In every country of the world, patronage is built into the system in some form or the other. In the developed countries where democracies are stable and accountability is a part of the system, the potential for favouritism for material or monetary gain may be severely circumscribed but is still very much present. Denis Thatcher was eulogised for being an obsequious husband of the Iron Lady, Margaret Thatcher, however son Mark was ostracised by the media for any number of major business deals. In countries of the Third World where leaders depend upon a small coterie of the rich and powerful for the acquisition and sustenance of power, there is virtually no dependence upon the masses. A Client-Patron relationship becomes much more part of the system than in developed nations. The cycle of favours ensures continuation of power, patronage ensures a mutual loyalty born out of the need for survival. The disease of patronage is not confined to Pakistan alone, that it has become rampant in this country over the past two decades does make this country a part of a more select group of nations as far as nepotism and corruption is concerned. We used to poke fun at the “Banana Republics” of Latin and South America, today we are not much different in style as well as content. As nationalists we should use our national fruit as a symbol in being labelled as a “Mango Republic” or at least being well on the way to its becoming.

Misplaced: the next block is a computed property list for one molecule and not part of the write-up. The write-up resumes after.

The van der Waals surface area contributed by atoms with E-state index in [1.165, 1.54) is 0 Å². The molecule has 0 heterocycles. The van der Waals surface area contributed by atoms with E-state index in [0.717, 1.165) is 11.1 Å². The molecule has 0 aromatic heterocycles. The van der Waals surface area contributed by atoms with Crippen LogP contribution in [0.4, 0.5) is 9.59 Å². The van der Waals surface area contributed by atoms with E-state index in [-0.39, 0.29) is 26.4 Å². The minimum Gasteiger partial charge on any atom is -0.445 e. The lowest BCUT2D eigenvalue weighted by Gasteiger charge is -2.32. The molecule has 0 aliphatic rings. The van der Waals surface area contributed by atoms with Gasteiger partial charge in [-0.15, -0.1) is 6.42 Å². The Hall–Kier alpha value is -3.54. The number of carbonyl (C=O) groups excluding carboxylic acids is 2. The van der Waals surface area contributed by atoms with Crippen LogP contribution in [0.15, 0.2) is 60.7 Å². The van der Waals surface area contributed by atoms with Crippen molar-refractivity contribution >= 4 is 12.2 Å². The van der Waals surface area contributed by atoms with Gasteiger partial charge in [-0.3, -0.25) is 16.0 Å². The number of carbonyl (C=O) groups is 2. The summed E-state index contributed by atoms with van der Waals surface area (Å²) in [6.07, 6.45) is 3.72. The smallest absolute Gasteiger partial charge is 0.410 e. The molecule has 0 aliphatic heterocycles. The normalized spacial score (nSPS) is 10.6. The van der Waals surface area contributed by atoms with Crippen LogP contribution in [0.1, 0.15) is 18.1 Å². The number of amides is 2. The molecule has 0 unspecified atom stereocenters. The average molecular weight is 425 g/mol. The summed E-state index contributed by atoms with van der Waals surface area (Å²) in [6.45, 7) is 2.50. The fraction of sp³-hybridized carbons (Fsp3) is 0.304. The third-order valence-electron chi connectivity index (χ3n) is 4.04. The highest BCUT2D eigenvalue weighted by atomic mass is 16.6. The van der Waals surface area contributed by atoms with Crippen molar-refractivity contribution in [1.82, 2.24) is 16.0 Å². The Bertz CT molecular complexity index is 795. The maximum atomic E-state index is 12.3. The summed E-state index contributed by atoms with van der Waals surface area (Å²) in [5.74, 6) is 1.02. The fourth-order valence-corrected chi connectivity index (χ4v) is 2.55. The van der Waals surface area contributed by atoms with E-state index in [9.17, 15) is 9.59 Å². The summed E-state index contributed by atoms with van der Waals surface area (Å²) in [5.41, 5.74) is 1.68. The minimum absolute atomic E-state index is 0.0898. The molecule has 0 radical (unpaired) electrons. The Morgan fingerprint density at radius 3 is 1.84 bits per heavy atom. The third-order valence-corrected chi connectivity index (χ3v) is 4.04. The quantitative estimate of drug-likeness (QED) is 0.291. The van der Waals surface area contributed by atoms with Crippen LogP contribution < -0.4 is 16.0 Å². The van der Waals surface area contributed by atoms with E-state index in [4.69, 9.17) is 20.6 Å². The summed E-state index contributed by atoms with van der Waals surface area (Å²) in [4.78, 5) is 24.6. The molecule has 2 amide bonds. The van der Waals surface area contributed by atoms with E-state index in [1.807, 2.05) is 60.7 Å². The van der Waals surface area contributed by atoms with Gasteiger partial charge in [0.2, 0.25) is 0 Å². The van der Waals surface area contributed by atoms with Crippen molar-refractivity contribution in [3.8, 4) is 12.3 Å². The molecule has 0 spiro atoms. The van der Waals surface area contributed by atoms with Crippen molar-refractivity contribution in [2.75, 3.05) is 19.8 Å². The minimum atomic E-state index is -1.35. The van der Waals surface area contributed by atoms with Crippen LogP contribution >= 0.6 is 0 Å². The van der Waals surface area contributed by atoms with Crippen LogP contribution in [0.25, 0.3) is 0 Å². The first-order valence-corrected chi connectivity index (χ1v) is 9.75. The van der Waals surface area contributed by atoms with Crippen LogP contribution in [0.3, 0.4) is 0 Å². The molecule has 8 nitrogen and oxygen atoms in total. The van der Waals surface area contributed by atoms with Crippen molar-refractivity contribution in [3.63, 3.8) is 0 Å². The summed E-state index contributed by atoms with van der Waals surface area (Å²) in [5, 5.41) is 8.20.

The most insidious form of patronage in this country is the allotment of plots and the sanctioning of loans. Recently the Lahore High Court has taken suo-moto action to ask for details of all the plots allotted by the Chief Ministers of Punjab since 1985, the Martial Law Administration (1977-1985) having taken care to have all its actions validated and not being subject to questioning (whether any illegal acts of commission by responsible people in public office can ever be so condoned on the point of a gun is a matter of debate and conjecture but not the subject of this article). Given 1985 as a marker for discovering the wholesale gift sale of public property, the learned Judge of the Lahore High Court, Mr. Tiwana, should at the very least question the CMs about what great public service the beneficiaries performed to deserve the largesse. In order to ensure fairplay, the same exercise should be carried out in the Federal Territory and all the other Provinces. Prima-facie it would seem that many of the allottees do not even have correct addresses or have more than one plot. One wealthy and influential gentleman residing in KDA is the beneficiary of as much as 12 CM-bestowed plots, albeit in different names. It would not seem out of place as to question how such a farce was contrived and enacted by leaders who unabashedly proclaim themselves guardians of public morality and should have known better i.e. if they feel any fiduciary responsibility to the masses they were pledged to serve selflessly. Besides being an act of corruption, it is sheer hypocrisy.